Most Americans can be forgiven if they have lost the thread of today’s debate over the government shutdown—it has shifted radically in a pretty short time. Just a few weeks ago, the budget debate was primarily over the automatic spending reductions, known as sequestration. The administration and most congressional Democrats want to cancel the sequester for the next two or three years to keep fiscal policy from dragging too heavily on the still-fragile recovery. The Congressional Budget Office projects that canceling the sequester for 2014 could increase GDP by 0.2 percent to 1.2 percent, and employment could be 300,000 to 1.6 million higher. Republicans, on the other hand, want the sequester to remain in place (though they do want a special carve-out to keep it from cutting defense as heavily as its projected to in 2014). They also want to reduce mandatory spending (a category dominated by Social Security, Medicare and Medicaid, though which also includes a number of other income support programs like unemployment insurance). House Republicans have already voted for a five percent reduction in spending on SNAP, the nation’s most important nutrition program for low-income adults and children.
As the end of the 2013 fiscal year approached not a single appropriations bill had been passed. While both the House and the Senate passed budget resolutions this year, the Republican leadership in the House refused to allow a conference committee to reconcile differences between the two to proceed. Given the failure to pass an appropriations bill, a continuing resolution (CR) was needed to temporarily fund the government or the government would shut down. On the first day of the new fiscal year, the government shut down because no CR had been enacted.
However, the debate over the CR, however has moved rapidly away from a debate over spending levels—House Republicans have shifted the debate to defunding Obamacare. Democrats have universally signaled a willingness to vote for a “clean” CR that would keep the jobs-killing sequester in place for the rest of calendar 2014. In essence, the Republicans have already won that first debate over funding levels. But Republicans not only want to keep the jobs-killing sequester, they now also want to overturn an established law that will provide tens of millions of Americans with the chance to obtain affordable health insurance coverage, starting in 2014.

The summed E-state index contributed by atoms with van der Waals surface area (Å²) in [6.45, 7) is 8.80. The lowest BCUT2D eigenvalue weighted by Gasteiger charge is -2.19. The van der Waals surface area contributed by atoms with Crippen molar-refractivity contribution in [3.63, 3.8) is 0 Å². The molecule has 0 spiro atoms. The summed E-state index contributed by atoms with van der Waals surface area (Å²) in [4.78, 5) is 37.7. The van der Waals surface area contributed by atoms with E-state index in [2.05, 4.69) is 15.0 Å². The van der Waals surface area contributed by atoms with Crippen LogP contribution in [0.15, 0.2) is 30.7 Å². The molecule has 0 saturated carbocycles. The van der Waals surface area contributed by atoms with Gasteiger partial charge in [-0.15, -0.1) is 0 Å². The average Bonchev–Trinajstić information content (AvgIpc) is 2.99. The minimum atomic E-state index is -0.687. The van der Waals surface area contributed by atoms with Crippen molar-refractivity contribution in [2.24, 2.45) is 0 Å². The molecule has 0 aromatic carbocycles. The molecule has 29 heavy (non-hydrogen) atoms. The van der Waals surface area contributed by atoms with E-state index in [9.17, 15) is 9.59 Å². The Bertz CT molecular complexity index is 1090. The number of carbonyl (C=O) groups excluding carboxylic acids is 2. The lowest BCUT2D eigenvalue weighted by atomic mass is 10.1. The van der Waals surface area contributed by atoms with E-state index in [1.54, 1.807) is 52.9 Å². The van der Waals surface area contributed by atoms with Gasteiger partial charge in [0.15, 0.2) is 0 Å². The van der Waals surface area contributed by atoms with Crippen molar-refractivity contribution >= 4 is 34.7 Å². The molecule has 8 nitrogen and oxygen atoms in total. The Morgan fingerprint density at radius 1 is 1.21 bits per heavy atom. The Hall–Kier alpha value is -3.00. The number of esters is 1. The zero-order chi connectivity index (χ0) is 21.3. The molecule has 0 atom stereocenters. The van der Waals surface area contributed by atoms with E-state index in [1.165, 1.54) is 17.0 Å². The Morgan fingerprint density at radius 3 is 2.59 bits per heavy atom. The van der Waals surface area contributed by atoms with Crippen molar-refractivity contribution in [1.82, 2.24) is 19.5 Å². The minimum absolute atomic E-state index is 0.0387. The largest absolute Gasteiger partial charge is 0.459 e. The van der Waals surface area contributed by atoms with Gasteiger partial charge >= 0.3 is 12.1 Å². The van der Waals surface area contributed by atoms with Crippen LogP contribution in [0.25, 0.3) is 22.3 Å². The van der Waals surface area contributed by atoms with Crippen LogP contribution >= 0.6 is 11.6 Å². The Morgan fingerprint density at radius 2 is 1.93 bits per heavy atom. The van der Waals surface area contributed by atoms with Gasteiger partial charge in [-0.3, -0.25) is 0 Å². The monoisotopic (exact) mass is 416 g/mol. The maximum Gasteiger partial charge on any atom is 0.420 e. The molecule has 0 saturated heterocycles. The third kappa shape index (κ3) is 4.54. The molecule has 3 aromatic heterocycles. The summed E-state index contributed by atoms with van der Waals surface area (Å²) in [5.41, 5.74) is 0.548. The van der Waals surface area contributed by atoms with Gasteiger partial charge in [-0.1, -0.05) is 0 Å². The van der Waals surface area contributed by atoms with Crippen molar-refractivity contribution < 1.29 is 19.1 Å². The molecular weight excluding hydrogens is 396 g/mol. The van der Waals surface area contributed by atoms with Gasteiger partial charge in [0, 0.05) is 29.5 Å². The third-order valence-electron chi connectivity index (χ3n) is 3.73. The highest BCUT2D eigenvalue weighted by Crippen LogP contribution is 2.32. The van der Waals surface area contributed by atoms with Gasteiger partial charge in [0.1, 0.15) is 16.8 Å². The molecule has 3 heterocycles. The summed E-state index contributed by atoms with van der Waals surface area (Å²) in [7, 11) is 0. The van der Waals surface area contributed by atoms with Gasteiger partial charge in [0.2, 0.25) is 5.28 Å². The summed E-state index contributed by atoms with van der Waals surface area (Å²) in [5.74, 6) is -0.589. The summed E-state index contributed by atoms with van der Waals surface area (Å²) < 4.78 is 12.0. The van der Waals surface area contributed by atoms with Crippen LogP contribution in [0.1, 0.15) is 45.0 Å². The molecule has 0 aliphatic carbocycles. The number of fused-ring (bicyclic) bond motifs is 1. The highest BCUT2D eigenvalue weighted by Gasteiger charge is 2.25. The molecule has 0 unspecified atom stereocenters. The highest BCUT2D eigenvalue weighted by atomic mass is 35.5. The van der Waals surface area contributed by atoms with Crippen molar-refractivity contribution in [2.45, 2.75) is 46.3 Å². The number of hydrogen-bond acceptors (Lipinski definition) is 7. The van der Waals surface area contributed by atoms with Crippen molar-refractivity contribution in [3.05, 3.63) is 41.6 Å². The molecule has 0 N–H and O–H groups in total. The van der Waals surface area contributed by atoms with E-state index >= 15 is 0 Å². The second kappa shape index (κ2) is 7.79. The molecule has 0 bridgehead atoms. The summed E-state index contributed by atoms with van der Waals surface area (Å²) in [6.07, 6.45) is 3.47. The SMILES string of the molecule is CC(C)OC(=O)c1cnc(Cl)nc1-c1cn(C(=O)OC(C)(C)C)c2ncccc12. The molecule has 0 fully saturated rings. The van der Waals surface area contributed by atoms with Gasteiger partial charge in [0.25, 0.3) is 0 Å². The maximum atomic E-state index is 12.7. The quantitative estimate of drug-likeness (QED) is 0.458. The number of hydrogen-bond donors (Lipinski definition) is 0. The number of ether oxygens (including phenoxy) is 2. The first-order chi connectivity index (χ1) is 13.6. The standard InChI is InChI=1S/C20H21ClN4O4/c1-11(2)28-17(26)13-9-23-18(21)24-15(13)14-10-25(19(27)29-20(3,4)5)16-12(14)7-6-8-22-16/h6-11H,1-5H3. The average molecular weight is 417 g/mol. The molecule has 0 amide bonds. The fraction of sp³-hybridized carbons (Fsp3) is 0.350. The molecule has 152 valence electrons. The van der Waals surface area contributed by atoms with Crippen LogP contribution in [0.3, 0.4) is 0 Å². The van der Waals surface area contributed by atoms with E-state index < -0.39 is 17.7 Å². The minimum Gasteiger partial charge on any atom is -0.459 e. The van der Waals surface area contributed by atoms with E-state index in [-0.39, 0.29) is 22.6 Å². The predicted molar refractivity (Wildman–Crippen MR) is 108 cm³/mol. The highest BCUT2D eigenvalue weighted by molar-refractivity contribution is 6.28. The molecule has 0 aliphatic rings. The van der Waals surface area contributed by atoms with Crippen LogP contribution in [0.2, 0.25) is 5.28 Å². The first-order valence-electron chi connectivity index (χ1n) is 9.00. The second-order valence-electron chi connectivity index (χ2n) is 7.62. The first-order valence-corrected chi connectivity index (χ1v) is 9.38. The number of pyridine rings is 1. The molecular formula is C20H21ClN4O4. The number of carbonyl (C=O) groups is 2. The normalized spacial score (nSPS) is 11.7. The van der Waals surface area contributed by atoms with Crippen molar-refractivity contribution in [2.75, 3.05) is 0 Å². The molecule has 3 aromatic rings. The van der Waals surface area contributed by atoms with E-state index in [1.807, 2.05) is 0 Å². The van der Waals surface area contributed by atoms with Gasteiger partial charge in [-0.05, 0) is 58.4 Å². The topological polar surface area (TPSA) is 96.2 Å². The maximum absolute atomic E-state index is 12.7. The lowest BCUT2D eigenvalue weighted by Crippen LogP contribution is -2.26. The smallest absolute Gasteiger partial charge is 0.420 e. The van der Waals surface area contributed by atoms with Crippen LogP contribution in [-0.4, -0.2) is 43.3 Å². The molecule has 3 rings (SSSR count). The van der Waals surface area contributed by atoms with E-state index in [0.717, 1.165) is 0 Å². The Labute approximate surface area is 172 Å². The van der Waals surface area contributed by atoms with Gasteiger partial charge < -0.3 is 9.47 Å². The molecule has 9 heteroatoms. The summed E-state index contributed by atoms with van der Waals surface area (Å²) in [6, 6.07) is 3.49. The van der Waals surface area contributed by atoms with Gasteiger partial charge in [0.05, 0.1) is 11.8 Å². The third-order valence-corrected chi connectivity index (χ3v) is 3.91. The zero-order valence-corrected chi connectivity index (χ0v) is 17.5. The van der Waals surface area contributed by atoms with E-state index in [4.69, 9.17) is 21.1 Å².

Obamacare, or more formally, the Affordable Care Act, was enacted to expand health care coverage to the 50 million uninsured Americans, and to reduce the growth rate of U.S. health spending. In the back and forth between the House and the Senate over the CR, house Republicans have reduced their demands over Obamacare from outright repeal to delaying the individual mandate for one year. My colleague Josh Bivens has written about the importance of the individual mandate in expanding health insurance coverage and reducing health costs.
I think it is instructive to take a further step back and look at why the status quo U.S. health care system before the ACA was passed was totally unacceptable. This table compares the U.S. health care system with that of Italy, which is often described as one of the economic basket-cases of Europe. Italy’s gross domestic product is shrinking, their debt-to-GDP ratio is over 100 percent (compared to less than 80 percent for the United States), and the Italian government seems to be in a perpetual state of crisis. Yet they have a better run health system that covers all Italians.
A smaller share of national income is devoted to health spending in the Italy than in the United States, and Italy’s per capita health spending is almost a third of what it is in the United States Furthermore, U.S. per capita health spending is more than double than per capita health spending in Italy. Health outcomes are uniformly better in Italy than in the United States (higher life expectancy, lower infant mortality rates, and lower suicide rates). Further, the lower costs are not driven by denial of resources—Italians spend considerably less for their health care system but have more hospital beds and physicians per capita than Americans. And to be clear, comparing the United States to Italy is not unfair cherry-picking— in terms of international comparisons of health care systems, the United States is a clear outlier in spending more than any other nation in the world, and yet is middle-of-the-pack at best in terms of outcomes. In terms of health care, the United States is the basket case, and it seems odd to be willing to shut down the federal government in the name of making sure it is not improved.
Obamacare is not going to turn the U.S. health care system into a version of the Italian health system with Italian health outcomes, but it will improve access to health care for tens of millions of Americans, which can’t help but improve health outcomes, and reduce the high growth rate of health spending. House Republicans have shut down the government and appear willing to risk economic catastrophe by refusing to raise the debt ceiling so they can dismantle Obamacare. They are offering a bad choice: either the United States continues as a health care basket case or they’ll turn the United States into an economic basket case.
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